COVID news and trends @ 06 November

The numbers

To 1 November, each of the preceding seven weeks set a new record global weekly number of COVID-19 cases, from 2,042,545 in the week ending 20 September, to 3,410,708 in the week ending 1 November.

The bulk of the world’s active cases remain in the US, Latin America, Europe and India. Nine countries have recorded more than one million total cases; of them, the US has the most with more than 9.19 million, and the UK the least, with more than 1.07 million. Four countries – (in order) the US, Brazil, India and Mexico – account for about 50% of total global COVID deaths (all data from WHO).

In the Australian state of Victoria, site of the country’s largest community outbreak of COVID, which peaked in July/August, only six new cases have been posted since 25 October, and none since 29 October.

The Victorian Department of Health & Human Services reported that the last remaining active case of COVID-19 linked to an aged care facility outbreak in the state was cleared late on Wednesday 4 November. Before 5 November, the last day without active cases in the Victorian aged-care sector was 15 June.


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Credit: sinology/Getty Images

As at 16:00 CET on Wednesday 4 November, cases confirmed worldwide by national authorities stood at 47,362,304 (436,068 of them reported in the preceding 24 hours). 1,211,986 deaths have been recorded (7084). (Source: WHO Coronavirus Disease Dashboard)

Johns Hopkins University’s Centre of Systems Science and Engineering (CSSE) reported (at 14:30 AEST on Thursday 5 November) 48,008,175 confirmed cases and 1,224,144 deaths.


The Department of Health reported on 4 November that national confirmed cases stood at 27,662, a rise of 13 in 24 hours. 907 deaths have been recorded.

State by state: ACT 114 total cases (first case reported 12 March); NSW 4443 (25 January); NT 33 (20 March); Qld 1177 (29 January); SA 504 (2 February); Tas 230 (2 March); Vic 20,345 (25 January); WA 771 (21 February).


Anxiety expressed online

Dealing with a global pandemic has taken a toll on people’s mental health, and researchers from MIT and Harvard in the US say they can measure the effect by looking at the language people use online.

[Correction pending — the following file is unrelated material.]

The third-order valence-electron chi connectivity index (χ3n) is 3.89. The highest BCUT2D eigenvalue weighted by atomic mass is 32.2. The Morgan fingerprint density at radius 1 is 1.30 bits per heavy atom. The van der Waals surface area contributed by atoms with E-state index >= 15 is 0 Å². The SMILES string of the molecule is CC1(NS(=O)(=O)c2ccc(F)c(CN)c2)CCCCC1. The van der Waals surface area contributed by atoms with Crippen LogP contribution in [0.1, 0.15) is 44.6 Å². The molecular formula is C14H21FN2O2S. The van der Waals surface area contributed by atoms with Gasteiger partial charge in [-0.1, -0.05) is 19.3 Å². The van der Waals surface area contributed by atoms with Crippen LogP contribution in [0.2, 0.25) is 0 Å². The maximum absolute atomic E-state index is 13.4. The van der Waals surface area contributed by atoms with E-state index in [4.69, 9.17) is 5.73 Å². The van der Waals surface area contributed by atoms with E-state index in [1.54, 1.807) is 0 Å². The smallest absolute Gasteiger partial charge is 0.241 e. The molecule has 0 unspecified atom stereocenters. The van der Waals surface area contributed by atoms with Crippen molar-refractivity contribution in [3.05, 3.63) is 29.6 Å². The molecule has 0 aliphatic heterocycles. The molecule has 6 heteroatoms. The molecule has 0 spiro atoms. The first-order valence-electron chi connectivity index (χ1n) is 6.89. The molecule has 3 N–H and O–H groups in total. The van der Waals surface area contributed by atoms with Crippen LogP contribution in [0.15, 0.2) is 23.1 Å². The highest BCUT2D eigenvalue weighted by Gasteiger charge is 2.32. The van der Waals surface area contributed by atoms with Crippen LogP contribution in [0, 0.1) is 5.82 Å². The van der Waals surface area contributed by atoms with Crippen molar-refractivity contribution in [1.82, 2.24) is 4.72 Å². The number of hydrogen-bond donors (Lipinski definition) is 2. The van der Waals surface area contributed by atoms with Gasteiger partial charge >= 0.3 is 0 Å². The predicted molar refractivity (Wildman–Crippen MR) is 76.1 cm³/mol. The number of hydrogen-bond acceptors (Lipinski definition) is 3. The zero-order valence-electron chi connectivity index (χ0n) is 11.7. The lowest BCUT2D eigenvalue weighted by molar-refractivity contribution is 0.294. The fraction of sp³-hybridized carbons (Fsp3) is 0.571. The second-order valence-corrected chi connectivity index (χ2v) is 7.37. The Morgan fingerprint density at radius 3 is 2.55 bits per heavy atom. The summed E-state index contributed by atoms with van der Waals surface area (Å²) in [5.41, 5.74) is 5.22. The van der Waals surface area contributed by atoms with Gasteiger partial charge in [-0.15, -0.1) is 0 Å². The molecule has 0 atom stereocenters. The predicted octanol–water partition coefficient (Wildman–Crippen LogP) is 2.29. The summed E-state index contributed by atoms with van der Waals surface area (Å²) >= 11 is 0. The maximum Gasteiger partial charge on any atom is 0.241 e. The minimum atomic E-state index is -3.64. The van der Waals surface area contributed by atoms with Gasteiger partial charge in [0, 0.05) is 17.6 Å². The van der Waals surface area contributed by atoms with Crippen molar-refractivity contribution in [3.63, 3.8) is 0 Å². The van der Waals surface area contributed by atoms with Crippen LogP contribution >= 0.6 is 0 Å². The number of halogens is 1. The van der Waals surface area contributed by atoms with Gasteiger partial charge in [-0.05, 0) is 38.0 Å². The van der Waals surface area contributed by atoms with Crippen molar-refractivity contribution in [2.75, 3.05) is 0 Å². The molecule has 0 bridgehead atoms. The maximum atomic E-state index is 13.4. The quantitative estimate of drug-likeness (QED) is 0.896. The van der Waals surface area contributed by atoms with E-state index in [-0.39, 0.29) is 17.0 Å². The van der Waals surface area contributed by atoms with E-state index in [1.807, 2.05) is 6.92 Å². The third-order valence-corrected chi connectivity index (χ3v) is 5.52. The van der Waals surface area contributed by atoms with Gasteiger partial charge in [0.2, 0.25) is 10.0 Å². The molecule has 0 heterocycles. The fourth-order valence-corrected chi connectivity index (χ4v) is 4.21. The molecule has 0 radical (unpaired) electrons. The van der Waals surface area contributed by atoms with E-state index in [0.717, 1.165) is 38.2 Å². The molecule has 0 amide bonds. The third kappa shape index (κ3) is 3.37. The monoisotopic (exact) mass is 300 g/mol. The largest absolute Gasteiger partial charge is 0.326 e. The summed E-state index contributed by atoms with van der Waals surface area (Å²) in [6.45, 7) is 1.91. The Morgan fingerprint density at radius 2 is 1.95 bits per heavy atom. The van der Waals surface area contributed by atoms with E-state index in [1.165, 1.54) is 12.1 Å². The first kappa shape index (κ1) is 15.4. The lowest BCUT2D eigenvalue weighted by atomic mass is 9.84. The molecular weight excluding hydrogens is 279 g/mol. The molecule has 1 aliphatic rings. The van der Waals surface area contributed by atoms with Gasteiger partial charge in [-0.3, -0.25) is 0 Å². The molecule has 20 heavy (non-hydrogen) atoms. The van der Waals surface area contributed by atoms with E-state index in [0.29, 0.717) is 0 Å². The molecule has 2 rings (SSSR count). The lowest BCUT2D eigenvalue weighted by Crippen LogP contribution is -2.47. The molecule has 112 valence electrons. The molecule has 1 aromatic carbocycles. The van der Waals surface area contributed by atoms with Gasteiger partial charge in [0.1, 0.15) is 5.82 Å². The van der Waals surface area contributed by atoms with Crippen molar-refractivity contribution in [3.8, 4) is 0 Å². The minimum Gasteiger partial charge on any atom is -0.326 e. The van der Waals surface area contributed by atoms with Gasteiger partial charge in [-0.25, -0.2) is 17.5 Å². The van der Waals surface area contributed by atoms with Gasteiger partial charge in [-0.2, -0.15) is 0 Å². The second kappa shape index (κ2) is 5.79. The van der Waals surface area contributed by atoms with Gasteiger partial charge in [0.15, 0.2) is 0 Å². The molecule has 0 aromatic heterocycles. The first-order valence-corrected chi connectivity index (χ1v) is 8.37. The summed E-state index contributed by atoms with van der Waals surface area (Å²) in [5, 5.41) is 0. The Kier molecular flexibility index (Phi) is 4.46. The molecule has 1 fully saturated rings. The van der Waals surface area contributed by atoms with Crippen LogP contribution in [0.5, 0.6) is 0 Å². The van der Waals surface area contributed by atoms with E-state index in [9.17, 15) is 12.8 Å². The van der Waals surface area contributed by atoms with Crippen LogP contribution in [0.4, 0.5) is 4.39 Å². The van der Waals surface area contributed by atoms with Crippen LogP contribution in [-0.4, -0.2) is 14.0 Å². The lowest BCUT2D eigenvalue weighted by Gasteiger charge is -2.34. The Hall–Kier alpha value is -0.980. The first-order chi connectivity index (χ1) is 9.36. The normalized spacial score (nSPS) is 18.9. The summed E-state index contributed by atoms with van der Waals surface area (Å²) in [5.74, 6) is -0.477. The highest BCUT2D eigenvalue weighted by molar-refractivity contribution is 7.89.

They analysed the tone and content of more than 800,000 Reddit posts during the first wave of COVID-19 and detected several key changes in conversations about mental health, including an overall increase in discussion about anxiety and suicide. They also revealed varying impacts on people who already suffer from different types of mental illness.

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Credit: martin-dm / Getty Images

The researchers analysed posts from 15 subgroups devoted to a variety of mental illnesses, including schizophrenia, depression and bipolar disorder, as well as a handful of groups devoted to general topics such as personal finance, fitness and parenting.

“Reddit gives us the opportunity to look at all these subreddits that are specialised support groups,” says Harvard’s Daniel Low. “It’s a really unique opportunity to see how these different communities were affected differently as the wave was happening, in real time.”

The researchers found that while people in most of the support groups began posting about COVID in March, the group devoted to health anxiety started in January. However, as the pandemic progressed, the other mental health groups began to closely resemble the health anxiety group, in terms of the language that was most often used.